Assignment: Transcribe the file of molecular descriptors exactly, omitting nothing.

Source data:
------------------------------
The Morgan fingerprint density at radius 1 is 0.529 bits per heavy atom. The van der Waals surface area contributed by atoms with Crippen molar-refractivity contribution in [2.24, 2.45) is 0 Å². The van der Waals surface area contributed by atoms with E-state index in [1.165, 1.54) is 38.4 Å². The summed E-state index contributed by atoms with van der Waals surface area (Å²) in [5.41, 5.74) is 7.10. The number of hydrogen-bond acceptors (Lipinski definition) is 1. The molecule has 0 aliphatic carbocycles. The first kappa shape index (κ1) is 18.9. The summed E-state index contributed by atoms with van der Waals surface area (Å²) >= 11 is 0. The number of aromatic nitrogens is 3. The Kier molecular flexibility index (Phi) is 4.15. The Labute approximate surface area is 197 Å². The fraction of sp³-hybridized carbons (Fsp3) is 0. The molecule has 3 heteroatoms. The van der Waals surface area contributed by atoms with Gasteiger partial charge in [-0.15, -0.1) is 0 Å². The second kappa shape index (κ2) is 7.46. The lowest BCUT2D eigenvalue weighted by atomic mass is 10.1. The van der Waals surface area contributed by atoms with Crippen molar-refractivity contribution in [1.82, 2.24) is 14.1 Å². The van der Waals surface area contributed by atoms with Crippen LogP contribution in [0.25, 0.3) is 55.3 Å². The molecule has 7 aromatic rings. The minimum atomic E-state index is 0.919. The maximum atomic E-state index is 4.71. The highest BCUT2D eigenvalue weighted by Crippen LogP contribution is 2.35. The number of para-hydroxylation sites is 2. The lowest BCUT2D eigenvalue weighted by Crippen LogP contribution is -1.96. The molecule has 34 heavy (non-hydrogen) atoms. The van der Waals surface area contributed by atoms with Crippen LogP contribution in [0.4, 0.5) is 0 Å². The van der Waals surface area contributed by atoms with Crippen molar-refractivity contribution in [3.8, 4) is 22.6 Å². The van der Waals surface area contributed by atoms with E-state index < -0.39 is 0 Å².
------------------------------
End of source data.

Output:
The Morgan fingerprint density at radius 1 is 0.529 bits per heavy atom. The van der Waals surface area contributed by atoms with Crippen molar-refractivity contribution in [2.24, 2.45) is 0 Å². The van der Waals surface area contributed by atoms with E-state index in [1.165, 1.54) is 38.4 Å². The summed E-state index contributed by atoms with van der Waals surface area (Å²) in [5.41, 5.74) is 7.10. The number of hydrogen-bond acceptors (Lipinski definition) is 1. The molecule has 0 aliphatic carbocycles. The first kappa shape index (κ1) is 18.9. The summed E-state index contributed by atoms with van der Waals surface area (Å²) >= 11 is 0. The number of aromatic nitrogens is 3. The Kier molecular flexibility index (Phi) is 4.15. The Labute approximate surface area is 197 Å². The fraction of sp³-hybridized carbons (Fsp3) is 0. The molecule has 3 heteroatoms. The van der Waals surface area contributed by atoms with Gasteiger partial charge in [-0.15, -0.1) is 0 Å². The second kappa shape index (κ2) is 7.46. The lowest BCUT2D eigenvalue weighted by atomic mass is 10.1. The van der Waals surface area contributed by atoms with Crippen molar-refractivity contribution in [1.82, 2.24) is 14.1 Å². The van der Waals surface area contributed by atoms with Crippen LogP contribution in [0.25, 0.3) is 55.3 Å². The molecule has 7 aromatic rings. The minimum atomic E-state index is 0.919. The maximum atomic E-state index is 4.71. The highest BCUT2D eigenvalue weighted by Crippen LogP contribution is 2.35. The number of para-hydroxylation sites is 2. The lowest BCUT2D eigenvalue weighted by Crippen LogP contribution is -1.96. The molecule has 34 heavy (non-hydrogen) atoms. The van der Waals surface area contributed by atoms with Crippen LogP contribution in [0.4, 0.5) is 0 Å². The van der Waals surface area contributed by atoms with Crippen molar-refractivity contribution in [3.8, 4) is 22.6 Å². The van der Waals surface area contributed by atoms with E-state index < -0.39 is 0 Å².